To all my ladies in the industry out there, know this: There will always, always be men that are threatened by what you are doing. Sometimes that manifests itself in really destructive ways like them trolling you on social media. Other times they will call you out on live TV or treat you inappropriately on the ground in far flung places like Iraq or Afghanistan. It is always better to stand up for yourself and fight back, no matter what other people say. In the end, your reputation and your work is in your own hands. You have to claim your own future. Speaking up and back at those who treat you poorly or speak to you in either sexist or degrading ways is important. Even if those people are your superiors.

The other thing my comrades and I talk about is freelance contracts and negotiating with intimidating individuals. What we’ve come to vocalize on our many many conversations is that both women and men to stand up to their superiors and ask for what they deserve. This includes asking for proper protection and payment. I know not only freelancers but also staffers that have to continuously beg their publications for funds for simple things like drivers and fixers in Iraq and Afghanistan. I remember one time when I was working in Turkey, I had an editor tell me that I “didn’t deserve the perks that people at the New York Times get” because I hadn’t yet proved myself. I had asked this editor for funds to pay for things like fixers and translators while I was covering the battle against ISIS in Syria from Turkey. The email I received my editor was long and filled with reasons why I didn’t deserve protection. I’ve kept this email and periodically look back at it for inspiration.

I’ve gotten better at negotiating freelance contracts. But honestly, it gets exhausting. I’m tired. I’m tired of continuously having to ask editors to pay me the standard day rate. I’m tired of having to tell my editors that I won’t go into the line of fire unless they give me proper protection. Why do we always have to ask for things that should be considered standard? I’ve started saying “no” to publications that offer laughable payment terms. I’ve started telling editors that their demands are unrealistic. I’ve come to understand that keeping peace of mind by saying “no”, even if that means I don’t make as much money that month, is worth it.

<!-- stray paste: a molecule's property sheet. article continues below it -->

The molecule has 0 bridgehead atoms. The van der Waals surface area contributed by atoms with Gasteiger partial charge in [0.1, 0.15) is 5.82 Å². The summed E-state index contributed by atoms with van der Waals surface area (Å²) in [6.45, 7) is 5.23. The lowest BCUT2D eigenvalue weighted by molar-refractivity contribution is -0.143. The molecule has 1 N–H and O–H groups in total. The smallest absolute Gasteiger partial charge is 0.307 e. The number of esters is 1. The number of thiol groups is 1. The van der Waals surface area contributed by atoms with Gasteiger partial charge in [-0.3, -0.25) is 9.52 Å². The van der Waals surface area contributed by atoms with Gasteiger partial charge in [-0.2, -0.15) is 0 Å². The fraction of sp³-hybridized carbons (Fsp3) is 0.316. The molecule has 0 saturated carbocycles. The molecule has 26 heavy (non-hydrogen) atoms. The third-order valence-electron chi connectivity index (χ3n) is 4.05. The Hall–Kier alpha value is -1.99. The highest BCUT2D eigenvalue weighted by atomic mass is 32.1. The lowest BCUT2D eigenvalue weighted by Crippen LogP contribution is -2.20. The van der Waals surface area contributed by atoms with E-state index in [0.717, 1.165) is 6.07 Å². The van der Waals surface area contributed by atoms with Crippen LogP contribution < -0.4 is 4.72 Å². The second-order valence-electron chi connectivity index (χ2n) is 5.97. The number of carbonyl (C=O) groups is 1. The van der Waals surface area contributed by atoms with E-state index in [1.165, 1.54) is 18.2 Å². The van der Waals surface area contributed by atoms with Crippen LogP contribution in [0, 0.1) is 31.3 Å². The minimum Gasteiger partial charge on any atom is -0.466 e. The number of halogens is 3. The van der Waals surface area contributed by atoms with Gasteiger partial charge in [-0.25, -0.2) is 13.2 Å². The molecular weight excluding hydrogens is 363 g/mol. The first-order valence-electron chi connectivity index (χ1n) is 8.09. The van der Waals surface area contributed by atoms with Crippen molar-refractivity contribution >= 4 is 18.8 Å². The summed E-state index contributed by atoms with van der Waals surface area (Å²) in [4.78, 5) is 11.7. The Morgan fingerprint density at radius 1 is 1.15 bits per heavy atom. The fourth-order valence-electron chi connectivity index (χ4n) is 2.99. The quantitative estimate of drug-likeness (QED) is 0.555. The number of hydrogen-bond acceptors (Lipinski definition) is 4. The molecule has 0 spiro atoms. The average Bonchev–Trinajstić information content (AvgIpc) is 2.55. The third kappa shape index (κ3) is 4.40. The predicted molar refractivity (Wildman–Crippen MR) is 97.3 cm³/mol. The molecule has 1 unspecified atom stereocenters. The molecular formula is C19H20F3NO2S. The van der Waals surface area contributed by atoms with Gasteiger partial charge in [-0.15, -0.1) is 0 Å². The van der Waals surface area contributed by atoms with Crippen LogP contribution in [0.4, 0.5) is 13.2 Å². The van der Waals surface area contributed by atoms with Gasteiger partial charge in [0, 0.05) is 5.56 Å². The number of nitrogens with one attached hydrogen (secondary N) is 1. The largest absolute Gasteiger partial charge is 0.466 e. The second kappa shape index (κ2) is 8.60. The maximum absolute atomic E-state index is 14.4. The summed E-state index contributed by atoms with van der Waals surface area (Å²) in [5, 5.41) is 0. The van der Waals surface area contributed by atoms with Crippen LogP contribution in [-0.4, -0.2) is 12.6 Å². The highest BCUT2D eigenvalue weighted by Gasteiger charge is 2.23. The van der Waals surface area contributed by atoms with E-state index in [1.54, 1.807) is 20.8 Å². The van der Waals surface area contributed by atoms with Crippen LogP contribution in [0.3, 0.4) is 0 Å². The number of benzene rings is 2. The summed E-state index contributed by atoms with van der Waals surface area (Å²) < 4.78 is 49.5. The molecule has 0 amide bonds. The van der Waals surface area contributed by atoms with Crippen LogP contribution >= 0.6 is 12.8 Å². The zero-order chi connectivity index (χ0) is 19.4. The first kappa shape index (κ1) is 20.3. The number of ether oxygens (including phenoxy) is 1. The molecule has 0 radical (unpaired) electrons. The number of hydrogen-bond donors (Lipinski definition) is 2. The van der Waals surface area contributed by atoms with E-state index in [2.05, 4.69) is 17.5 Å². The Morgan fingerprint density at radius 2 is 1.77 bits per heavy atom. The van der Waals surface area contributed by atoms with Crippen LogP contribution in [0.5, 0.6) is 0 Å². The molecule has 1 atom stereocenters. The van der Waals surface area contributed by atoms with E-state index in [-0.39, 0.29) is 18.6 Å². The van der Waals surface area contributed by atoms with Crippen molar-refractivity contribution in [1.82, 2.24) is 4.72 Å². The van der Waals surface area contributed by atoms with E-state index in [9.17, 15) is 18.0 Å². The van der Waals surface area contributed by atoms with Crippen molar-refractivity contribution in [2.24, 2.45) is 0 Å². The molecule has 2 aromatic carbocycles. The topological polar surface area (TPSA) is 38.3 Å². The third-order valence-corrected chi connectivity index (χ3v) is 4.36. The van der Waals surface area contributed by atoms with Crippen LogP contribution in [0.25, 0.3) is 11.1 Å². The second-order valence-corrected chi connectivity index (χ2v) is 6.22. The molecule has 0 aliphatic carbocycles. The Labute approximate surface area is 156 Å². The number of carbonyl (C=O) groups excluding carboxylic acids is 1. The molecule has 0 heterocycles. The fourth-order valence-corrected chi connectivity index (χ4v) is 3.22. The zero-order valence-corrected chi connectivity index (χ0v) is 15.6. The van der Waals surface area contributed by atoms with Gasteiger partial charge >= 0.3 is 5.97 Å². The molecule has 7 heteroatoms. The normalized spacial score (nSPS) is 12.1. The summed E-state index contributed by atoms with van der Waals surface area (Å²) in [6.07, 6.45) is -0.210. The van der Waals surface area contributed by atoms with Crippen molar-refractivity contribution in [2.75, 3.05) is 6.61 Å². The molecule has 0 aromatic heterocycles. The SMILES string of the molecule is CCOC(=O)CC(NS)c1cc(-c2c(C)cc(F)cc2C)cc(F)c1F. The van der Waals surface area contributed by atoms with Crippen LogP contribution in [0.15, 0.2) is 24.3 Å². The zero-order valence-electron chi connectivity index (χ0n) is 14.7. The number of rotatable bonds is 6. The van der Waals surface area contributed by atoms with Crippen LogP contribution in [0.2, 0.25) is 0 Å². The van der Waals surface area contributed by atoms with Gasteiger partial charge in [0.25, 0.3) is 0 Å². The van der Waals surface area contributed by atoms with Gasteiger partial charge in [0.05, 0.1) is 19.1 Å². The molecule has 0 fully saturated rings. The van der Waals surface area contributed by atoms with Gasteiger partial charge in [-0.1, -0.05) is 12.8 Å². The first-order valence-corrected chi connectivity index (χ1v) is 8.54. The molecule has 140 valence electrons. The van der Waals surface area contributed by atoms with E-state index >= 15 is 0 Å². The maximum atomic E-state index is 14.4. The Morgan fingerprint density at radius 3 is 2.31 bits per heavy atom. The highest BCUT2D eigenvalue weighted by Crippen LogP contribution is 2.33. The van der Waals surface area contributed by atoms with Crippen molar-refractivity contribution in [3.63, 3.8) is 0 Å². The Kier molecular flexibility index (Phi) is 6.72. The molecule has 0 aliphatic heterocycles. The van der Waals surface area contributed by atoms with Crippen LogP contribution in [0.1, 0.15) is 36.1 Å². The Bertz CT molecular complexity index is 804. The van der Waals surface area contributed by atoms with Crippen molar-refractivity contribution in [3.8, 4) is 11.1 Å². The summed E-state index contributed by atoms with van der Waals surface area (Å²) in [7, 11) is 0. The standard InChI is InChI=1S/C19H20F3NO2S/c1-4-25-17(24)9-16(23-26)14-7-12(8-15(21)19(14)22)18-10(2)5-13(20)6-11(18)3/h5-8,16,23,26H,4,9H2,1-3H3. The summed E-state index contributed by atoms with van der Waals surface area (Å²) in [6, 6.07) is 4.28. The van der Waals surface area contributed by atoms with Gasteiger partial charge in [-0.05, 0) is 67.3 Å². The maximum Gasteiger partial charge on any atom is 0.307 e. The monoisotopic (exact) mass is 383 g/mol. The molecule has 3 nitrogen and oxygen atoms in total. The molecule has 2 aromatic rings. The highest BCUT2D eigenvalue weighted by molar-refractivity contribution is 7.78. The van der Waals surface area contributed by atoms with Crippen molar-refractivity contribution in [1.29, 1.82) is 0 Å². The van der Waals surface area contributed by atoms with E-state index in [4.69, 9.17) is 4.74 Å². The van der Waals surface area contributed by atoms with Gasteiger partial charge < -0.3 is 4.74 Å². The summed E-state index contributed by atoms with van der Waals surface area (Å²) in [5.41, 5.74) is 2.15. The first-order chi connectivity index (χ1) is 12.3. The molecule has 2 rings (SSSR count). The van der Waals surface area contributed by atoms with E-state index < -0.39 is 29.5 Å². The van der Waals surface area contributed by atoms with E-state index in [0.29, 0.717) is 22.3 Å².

Lastly, I talked with my female support “sisters” as I like to call them, about the need for more people in the journalism industry to talk about mental health, especially those that reporting in conflict zones. I’ve dealt with a lot of health issues in my times reporting in the Middle East, some of which I have written about on Narratively. I’ve also been diagnosed with PTSD and had to deal with that. I think these are issues that a lot of people don’t feel comfortable talking about. There needs to be more discussion about the issues, especially mental health struggles, that both men and women face working in this field. I overcame these issues by simply relying on my family and friends, and a really good psychologist!  

I don’t claim to have everything figured out in this at times crazed journalism industry. I still struggle day to day in thinking about whether all the bad gooky stuff I mentioned above is worth it. On bad days I’ll reach out on our group’s WhatsApp thread and vent. And other days I think back to the beginning of my career as a campus editor at The Daily Cardinal at the University of Wisconsin-Madison. It was a full-time job. And it is where I learned how to be a reporter. It was fun. We put out a paper every day. We stayed some nights until 11 p.m., drinking skunked beer and copy editing with red colored pencils.  We did serious reporting, too. We broke stories the state papers didn’t even have on their radar. I need to remember that fun. I need to remember that despite all the BS that we have to deal with, our stories can end presidencies. That is a power, and privilege, that should be protected and nurtured.